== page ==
National Volunteers’ Week provides an opportunity to reflect and say “thank you” to all volunteers as they continue to work tirelessly to support health and social care services across Norfolk and Waveney.
The celebration week will also recognise the valuable contribution volunteers have within both the health and social care sectors, as well as welcoming new recruits who have been inspired to start their volunteering journey.
Voluntary, community and social enterprise (VCSE) organisations from across Norfolk and Waveney have been instrumental in creating innovative ways of supporting volunteer opportunities for people and establishing long-term partnerships with the NHS. This includes providing volunteer opportunities that can benefit and develop volunteers such as; delivering food parcels or befriending individuals who are deemed lonely.
Volunteering can take many forms, and not all roles require a weekly commitment, and many are flexible. Many people volunteer to make a difference, wanting to give something back to support a charity or group which has made a difference in their lives, or the lives of those close to them. What is sometimes unexpected, is just how much the volunteer themselves can gain from their activities too.
Dom Potter started his volunteering journey at the trauma and orthopaedic ward at Queen Elizabeth Hospital.
He said of his experience: “For me, the reward of giving your time for others without expecting anything in return is something that is incomparable with any other career. You can really create a connection with a patient when you chat to them and learning about their life experiences is truly inspiring and is what keeps me coming back.
“From volunteering, I have been able to use this experience to my advantage as the healthcare experience has helped me achieve a place at university to study adult nursing, and eventually, become a registered nurse and hopefully progress to becoming a senior nurse consultant or an advanced care practitioner.”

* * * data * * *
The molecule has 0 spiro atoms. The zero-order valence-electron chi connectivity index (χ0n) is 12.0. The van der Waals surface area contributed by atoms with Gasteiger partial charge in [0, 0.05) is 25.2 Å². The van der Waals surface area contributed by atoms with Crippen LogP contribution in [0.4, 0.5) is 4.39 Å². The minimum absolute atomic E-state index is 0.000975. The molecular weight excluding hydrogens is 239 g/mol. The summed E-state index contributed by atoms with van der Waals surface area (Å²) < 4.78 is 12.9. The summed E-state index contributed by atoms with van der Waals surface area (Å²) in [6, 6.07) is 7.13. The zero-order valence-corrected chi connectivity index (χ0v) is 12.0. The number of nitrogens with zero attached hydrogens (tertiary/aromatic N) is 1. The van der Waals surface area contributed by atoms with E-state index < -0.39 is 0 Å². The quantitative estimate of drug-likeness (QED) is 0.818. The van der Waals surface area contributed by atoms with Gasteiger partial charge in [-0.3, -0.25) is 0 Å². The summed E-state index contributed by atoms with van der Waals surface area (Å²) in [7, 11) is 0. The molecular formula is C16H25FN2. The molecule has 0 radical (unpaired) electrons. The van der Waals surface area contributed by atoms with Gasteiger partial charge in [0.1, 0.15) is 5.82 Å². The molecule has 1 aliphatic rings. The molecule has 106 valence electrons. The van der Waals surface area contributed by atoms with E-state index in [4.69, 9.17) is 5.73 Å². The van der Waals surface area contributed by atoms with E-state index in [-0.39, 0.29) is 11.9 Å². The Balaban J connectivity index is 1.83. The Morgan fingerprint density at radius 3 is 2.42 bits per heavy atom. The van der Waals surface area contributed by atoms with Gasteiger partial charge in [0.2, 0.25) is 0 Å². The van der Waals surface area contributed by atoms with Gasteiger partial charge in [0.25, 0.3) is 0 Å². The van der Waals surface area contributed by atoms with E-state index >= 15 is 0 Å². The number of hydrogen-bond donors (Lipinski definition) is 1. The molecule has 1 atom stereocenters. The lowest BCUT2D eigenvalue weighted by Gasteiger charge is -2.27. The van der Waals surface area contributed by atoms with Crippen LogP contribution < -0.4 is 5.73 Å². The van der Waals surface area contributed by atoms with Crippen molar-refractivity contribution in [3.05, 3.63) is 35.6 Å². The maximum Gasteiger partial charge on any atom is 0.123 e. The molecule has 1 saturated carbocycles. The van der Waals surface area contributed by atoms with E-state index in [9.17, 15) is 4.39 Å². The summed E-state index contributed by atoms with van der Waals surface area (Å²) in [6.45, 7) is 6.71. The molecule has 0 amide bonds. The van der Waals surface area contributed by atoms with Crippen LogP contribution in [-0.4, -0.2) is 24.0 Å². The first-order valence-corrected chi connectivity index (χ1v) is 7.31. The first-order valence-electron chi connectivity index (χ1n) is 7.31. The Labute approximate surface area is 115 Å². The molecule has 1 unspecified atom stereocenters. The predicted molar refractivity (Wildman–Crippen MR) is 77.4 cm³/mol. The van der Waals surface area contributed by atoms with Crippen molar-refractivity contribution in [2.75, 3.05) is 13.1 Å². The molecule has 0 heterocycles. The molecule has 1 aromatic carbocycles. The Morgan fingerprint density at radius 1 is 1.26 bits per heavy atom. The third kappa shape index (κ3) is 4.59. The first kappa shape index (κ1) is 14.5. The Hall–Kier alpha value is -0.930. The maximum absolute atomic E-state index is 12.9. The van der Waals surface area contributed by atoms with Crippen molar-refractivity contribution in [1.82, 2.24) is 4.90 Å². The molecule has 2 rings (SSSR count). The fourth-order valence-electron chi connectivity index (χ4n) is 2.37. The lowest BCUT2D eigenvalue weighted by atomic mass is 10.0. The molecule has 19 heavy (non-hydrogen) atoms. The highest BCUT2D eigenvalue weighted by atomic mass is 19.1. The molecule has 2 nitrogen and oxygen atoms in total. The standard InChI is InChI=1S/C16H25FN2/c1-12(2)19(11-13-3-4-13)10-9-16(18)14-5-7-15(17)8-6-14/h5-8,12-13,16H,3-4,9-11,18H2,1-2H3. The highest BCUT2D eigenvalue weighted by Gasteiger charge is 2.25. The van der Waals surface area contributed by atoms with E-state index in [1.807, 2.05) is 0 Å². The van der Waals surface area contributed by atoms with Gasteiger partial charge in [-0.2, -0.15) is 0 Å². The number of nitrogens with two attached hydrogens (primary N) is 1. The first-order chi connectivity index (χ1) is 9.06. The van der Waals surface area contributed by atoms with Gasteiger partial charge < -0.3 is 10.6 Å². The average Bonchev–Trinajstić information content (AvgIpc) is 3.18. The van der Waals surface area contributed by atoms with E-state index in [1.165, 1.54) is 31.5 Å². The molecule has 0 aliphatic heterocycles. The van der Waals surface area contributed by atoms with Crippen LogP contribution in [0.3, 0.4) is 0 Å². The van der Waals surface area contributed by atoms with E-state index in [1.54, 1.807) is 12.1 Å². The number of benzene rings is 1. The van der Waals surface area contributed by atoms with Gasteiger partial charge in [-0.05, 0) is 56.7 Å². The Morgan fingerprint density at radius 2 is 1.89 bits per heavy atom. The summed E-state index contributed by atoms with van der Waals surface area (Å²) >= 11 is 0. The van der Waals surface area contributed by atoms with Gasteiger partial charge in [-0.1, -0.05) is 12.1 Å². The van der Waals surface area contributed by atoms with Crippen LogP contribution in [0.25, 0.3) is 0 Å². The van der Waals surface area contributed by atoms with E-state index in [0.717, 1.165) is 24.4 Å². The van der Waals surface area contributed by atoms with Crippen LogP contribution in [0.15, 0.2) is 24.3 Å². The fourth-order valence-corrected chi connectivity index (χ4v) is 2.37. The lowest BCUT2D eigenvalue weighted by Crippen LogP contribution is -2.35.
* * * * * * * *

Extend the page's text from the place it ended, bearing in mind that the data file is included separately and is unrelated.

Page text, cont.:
Sophie Hart originally started volunteering at Norfolk Community Health & Care in 2018. Her first volunteer role was admin support for the community neurology team.
Sophie said: “When I was made redundant from my retail job during the first COVID lockdown I was able to find bank administration work at the local hospital. A permanent job then became available at NCH&C for admin support / receptionist, and I am pleased to say I have been working in that post for the past year. Volunteering for NCH&C helped with my application and interview, as I already knew how the clinics operated and had an insight into the Trust and its values.”
Volunteers are the life blood of our communities, who continue to go above and beyond in supporting health and social care services across acute, community and social care services.
Jules Alderson, Workforce Transformation Volunteering Programme Manager, NHS Norfolk and Waveney said: “Volunteers across Norfolk and Waveney continue to make a significant difference to the health and wellbeing of our patients, their loved ones, staff and our wider community. From the volunteers in our hospitals, to those volunteering in their local communities, we extend our heartfelt thanks.
“As we move forward, we are looking forward to building on our ambition to champion the importance of volunteering and the impact it has on all. This will be enhanced by new ways of working and connecting to people including more online-based volunteering activities, and partnerships between our local NHS and voluntary sector organisations.”
Over in east Norfolk, Voluntary Norfolk is recruiting for Social Support Volunteers at Beccles hospital and Community Health and Wellbeing Volunteers to support East Coast Community Healthcare.
Social Support Volunteers at Beccles hospital provide companionship and support to patients on the ward at Beccles Hospital, giving patients the opportunity to chat with someone or to get involved in a shared activity such as a game, jigsaw or craft. The role involves engaging with the patients on the ward and provide basic practical support to staff.
Community Health and Wellbeing Volunteershelp people get back on their feet after an illness or injury. This might involve providing someone with companionship and conversation, accompanying them out for short walks, driving them out to attend an activity, or offering practical support such as helping with laundry or light cleaning around the home. Voluntary Norfolk need volunteers to join their bank of community-based volunteers in the Lowestoft and the Great Yarmouth areas to respond to requests for this type of support.
If you think one of these roles might be for you, please email: email@example.com for more details or apply online via the website MyImpactPage – Application Form – ECCH Volunteer Service (betterimpact.com).